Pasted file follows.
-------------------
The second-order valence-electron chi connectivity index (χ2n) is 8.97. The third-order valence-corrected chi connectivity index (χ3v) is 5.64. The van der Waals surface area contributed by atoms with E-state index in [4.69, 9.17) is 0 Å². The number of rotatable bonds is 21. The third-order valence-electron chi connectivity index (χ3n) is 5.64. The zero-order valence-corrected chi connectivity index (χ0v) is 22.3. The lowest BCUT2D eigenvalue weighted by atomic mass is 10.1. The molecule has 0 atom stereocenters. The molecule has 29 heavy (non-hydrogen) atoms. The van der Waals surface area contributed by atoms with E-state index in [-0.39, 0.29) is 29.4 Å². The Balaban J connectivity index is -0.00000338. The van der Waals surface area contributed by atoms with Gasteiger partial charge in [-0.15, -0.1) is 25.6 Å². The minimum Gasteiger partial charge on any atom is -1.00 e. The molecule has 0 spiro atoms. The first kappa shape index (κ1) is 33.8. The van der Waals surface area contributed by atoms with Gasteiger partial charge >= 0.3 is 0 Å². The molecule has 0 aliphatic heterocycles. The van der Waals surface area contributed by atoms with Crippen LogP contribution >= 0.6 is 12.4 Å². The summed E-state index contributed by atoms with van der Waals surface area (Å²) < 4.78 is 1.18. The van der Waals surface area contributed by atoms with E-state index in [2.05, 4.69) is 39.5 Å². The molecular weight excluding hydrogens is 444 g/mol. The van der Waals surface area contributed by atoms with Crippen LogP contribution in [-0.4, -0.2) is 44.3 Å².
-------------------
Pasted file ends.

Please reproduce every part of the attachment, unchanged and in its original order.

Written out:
The second-order valence-electron chi connectivity index (χ2n) is 8.97. The third-order valence-corrected chi connectivity index (χ3v) is 5.64. The van der Waals surface area contributed by atoms with E-state index in [4.69, 9.17) is 0 Å². The number of rotatable bonds is 21. The third-order valence-electron chi connectivity index (χ3n) is 5.64. The zero-order valence-corrected chi connectivity index (χ0v) is 22.3. The lowest BCUT2D eigenvalue weighted by atomic mass is 10.1. The molecule has 0 atom stereocenters. The molecule has 29 heavy (non-hydrogen) atoms. The van der Waals surface area contributed by atoms with E-state index in [-0.39, 0.29) is 29.4 Å². The Balaban J connectivity index is -0.00000338. The van der Waals surface area contributed by atoms with Gasteiger partial charge in [-0.15, -0.1) is 25.6 Å². The minimum Gasteiger partial charge on any atom is -1.00 e. The molecule has 0 spiro atoms. The first kappa shape index (κ1) is 33.8. The van der Waals surface area contributed by atoms with Gasteiger partial charge >= 0.3 is 0 Å². The molecule has 0 aliphatic heterocycles. The van der Waals surface area contributed by atoms with Crippen LogP contribution >= 0.6 is 12.4 Å². The summed E-state index contributed by atoms with van der Waals surface area (Å²) < 4.78 is 1.18. The van der Waals surface area contributed by atoms with E-state index in [2.05, 4.69) is 39.5 Å². The molecular weight excluding hydrogens is 444 g/mol. The van der Waals surface area contributed by atoms with Crippen LogP contribution in [-0.4, -0.2) is 44.3 Å².